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Experimental Architecture: Natural Computing & Restructuring our Approaches to Challenges.

The first talk this morning was of a different nature.  Rachel Armstrong is a researcher in experimental architecture (meaning buildings, not computers) and artificial life.  She gave examples of where she and others have worked across different research disciplines to model life-like behaviour from chemicals and to look at new models for computation. She has also contributed to art installations using these unconventional assemblies.

Natural computing, a.k.a. unconventional computing, includes morphological computing, biological computing, and other approaches which are based on life-like behaviour rather than binary logic.  The approach uses agents, parallel agents, non-hierarchical communication, and soft control.  Machines are replaced with an assemblage of agents.  The process combines variable states rather than binary states and the processes may behave unpredictably or collapse or transform at tipping points.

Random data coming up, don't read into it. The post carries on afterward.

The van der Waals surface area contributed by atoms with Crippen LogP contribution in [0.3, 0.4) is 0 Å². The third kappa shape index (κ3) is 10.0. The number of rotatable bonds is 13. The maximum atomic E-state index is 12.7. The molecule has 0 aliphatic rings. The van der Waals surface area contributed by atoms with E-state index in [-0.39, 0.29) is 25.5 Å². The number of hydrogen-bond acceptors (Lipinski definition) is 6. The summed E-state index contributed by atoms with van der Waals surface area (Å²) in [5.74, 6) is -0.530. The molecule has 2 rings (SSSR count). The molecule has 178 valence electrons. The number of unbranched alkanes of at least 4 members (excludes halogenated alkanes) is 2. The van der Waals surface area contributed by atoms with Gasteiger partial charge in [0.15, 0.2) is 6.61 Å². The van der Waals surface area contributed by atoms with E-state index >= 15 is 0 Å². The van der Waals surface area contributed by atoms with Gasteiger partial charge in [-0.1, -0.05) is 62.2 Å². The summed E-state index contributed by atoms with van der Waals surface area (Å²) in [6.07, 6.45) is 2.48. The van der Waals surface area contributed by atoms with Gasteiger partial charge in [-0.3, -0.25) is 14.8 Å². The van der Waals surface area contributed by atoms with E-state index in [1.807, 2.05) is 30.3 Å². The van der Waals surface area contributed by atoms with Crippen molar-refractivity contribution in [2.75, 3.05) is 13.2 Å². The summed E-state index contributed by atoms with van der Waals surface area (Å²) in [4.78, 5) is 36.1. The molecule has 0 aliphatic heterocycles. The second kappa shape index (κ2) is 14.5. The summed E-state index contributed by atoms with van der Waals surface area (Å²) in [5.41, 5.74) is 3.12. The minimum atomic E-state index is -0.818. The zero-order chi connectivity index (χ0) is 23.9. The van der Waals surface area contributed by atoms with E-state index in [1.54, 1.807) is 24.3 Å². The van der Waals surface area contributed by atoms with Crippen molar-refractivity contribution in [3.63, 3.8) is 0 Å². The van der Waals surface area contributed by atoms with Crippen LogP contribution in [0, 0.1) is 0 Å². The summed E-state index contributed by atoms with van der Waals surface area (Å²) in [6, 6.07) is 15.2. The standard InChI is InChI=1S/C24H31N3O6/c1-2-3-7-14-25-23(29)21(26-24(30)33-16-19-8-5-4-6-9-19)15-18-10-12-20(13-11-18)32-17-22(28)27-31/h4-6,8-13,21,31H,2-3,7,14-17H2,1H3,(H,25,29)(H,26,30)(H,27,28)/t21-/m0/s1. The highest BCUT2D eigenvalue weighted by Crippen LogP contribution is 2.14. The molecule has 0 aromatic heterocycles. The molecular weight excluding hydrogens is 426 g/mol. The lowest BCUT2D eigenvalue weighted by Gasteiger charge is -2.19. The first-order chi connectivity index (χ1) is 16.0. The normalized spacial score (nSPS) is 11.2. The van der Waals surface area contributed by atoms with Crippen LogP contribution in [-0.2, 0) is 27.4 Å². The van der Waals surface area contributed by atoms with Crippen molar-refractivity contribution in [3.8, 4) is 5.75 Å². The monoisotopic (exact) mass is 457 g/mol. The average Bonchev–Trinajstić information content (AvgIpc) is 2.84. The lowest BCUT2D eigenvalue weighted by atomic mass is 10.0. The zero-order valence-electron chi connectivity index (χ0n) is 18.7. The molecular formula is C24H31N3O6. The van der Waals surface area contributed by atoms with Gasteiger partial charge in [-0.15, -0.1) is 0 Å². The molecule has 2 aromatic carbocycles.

It was a fascinating talk, full of ideas of how both computing and buildings might look many years from now if we explore these different approaches.

Her main take-home point is that the way we count, sort and order the world does not have to be fixed.  Modern digital computing is only one such approach – it does not even include the concept of infinity.  Perhaps some of the complex issues we face would be better solved by more organic-influenced ways of thinking.

The specifics of Rachel’s research isn’t going to affect our jobs right now but we do sometimes need to step back and reflect on how we are approaching the problems and challenges that we face. 


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